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more light #292

A Summer Visit to the Old Tyler

by Ed Halpaus
Grand Lodge Education Officer
Grand Lodge of A. F. & A. M. of Minnesota

Dear Masonic Student,

We have another fine “Old Tyler Talk” by M.W. Brother Tomas C. Jackson. Brother Tom has a great way of writing and I’m certain you will enjoy his paper. When I asked him about publishing the issue of his “Old Tyler Talk” he said sure, and to mention that other Brethren have permission too, to use it in Lodge newsletters: he only asks that he be credited as the author and that he is from the Grand Lodge of Minnesota. Enjoy the Old Tyler Talk from M.W. Brother Jackson. – Ed

A Summer Visit to the Old Tyler
By Thomas C. Jackson, PGM

“Old fellow, tell me about Masonry in the Great Depression,” I said, eliciting a narrowing gaze from my friend, the Old Tyler.

“Hrumph.  Old!?  Age is a state of mind, young feller, and I can still whoop ya good in checkers.  Chess, too, or pinochle, if’n I wanted ter make a point.” He was right, punctuating his words by taking another black checker AND gaining a king.  Sigh.  I should have been watching the board more closely, but it was a fine Summer day at the Masonic Home, and I was relishing just setting a spell with my friend, off on the side veranda.

I smiled.  “Wouldn’t a figured you to bruise so easily!  You sure you aren’t getting more cantankerous, these days?”

Looking back under his furrowed brows, “Tommy, I was born cantankerous. It’s made my life more interesting.”

He paused, then continued, “You know, we built this place well before the Crash.  Old man Johnson moved in in 1920 – he was the first, and older than me,” he said with the briefest of winks, “But in good times and bad, Masons have supported it, continued building even when times were tough, and caring for folks that has need.  It’s Masonry in action, it is.”

“That’s for sure,” I said, even more mindful of that sublime fact, now that a dear friend’s wife has entered hospice care.  “Tender hearts and hands sure help to lighten the burden, for the patients and families alike.”

–Masons are never far from gentle reminders of mortality.  I think it is this grounding, this acute awareness of potential and eventual loss that makes us reach out all the more diligently to care for one another.  We visit the convalescing, the suffering, those on the mend, and those in the twilight. And we attend more than our share of funerals.  I think this gives Masons a better sense of mindfulness of life, and helps us know better what to say, and when to hug our friends tightly.  When to look them in the eye and say we care.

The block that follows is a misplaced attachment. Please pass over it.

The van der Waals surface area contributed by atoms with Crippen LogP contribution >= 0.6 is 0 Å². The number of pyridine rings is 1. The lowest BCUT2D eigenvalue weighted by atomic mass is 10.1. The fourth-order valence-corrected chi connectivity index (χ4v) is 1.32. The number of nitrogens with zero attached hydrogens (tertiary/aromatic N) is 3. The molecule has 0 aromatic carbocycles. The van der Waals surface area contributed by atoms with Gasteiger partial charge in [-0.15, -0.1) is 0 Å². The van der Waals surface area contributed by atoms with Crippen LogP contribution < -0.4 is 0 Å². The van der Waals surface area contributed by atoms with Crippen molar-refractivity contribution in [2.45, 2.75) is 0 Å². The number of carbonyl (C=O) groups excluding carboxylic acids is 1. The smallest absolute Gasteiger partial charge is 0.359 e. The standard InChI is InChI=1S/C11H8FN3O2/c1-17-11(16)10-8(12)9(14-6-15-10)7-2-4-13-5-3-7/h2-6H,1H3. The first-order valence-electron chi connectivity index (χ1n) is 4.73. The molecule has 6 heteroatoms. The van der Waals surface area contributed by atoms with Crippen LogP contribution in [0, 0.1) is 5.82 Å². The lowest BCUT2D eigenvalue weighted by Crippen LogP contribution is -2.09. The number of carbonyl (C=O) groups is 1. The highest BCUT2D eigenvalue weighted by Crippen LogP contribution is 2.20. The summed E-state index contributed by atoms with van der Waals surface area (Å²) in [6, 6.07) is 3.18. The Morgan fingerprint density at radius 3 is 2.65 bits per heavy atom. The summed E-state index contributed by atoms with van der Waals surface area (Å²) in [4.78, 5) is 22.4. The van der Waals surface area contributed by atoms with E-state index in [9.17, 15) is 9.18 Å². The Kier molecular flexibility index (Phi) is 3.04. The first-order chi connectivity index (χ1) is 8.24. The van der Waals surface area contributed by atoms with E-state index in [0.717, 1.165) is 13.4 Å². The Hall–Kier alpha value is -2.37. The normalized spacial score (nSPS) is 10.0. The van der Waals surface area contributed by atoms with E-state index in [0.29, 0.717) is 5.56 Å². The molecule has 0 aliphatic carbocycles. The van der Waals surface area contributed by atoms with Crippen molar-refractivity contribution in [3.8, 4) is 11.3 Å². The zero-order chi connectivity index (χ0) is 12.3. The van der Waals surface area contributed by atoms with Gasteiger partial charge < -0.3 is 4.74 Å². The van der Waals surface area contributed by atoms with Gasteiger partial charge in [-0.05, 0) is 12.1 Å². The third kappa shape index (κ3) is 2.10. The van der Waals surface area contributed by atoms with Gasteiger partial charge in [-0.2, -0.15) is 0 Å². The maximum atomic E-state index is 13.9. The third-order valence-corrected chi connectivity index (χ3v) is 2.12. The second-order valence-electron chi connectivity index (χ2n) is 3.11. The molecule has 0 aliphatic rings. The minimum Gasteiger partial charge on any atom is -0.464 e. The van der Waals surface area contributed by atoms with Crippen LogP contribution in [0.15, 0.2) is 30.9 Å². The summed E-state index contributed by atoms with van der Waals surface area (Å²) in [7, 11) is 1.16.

He drew on his cheroot, wafting a single O-ring of smoke into the breeze, long having forgotten about the game he had won.  “You know, during the Depression, we knew that if our little town and folks as lived there were to make it, we simply had to help each other along.  Sure, the gov-ment wanted to step in here and there, and they helped a few.  But it was always a day late and a dollar short.  See, a hungry child needs food that night, not content to wait ’til after the paperwork had cleared and three officials had signed off on the program.”

“I recall one night, getting a call from the Master about an emergency meeting.  I asked him if he wanted me to tyle the door.  ‘No,’ he told me. ‘But I want your advice.  Can you join us at the Lodge tomorrow night?’  Well, like you’ve done, he showed me he knew the way to my heart.  He’d asked the Grand Master for permission to hold a special stated meeting, to discuss Billings’ young wife, who had an awful time with a breech birth, and some were asking for the Lodge’s help while Billings took care of her and the little one.”

“Everyone cared.  But no one agreed what to do.  Seems some were clamoring to write a check.  Others wanted to hold fast, with the Almanac telling us it was going to be a dry summer, and it looked bad for crops.  The Master knew what he wanted to do, but he was smart enough to realize he had to get the consent of the lodge and pull on the reins a bit to guide her. We had a good meeting that night, Tommy, and didn’t even burn through a full set of candles.  See, the lodge got organized.  We set up a list of folks who would take turns bringing over meals, not all at once, tripping over each other.  We wrote a check, but didn’t let passion overrun us.  Billings was told that if he needed more, to come and ask, but that a couple of volunteers were going to help him get his planting in and a few of the ladies would take a turn watching his wife at the house.  Heh.  I don’t think he was alone for a month, until she was up and around.”

“So, to answer your question, I think Masonry was more personal in those days.  We were closer to the earth, if you get my meaning, which is a good perspective for a feller to have.  Most Masons knew when to lend a hand, and a lodge would flourish in the same degree they rallied together to help their fellows.”

“Mind if I tell others that story?,” I asked, thinking about how uncharacteristically clear he was this time. Had he been planning to pass this advice along to the Craft?  “It’s a good reminder for us, in an age when our reliance on insurance, or bureaucrats, or distant programs seem to insulate us from reaching out to the folks right in front of us.”

“Why do you think I tell my tales, lad?” he said, glancing at the board.  “A good Old Tyler always considers a few moves ahead.”  A slow smile grew on his face.  “Another game?”

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Last modified: March 22, 2014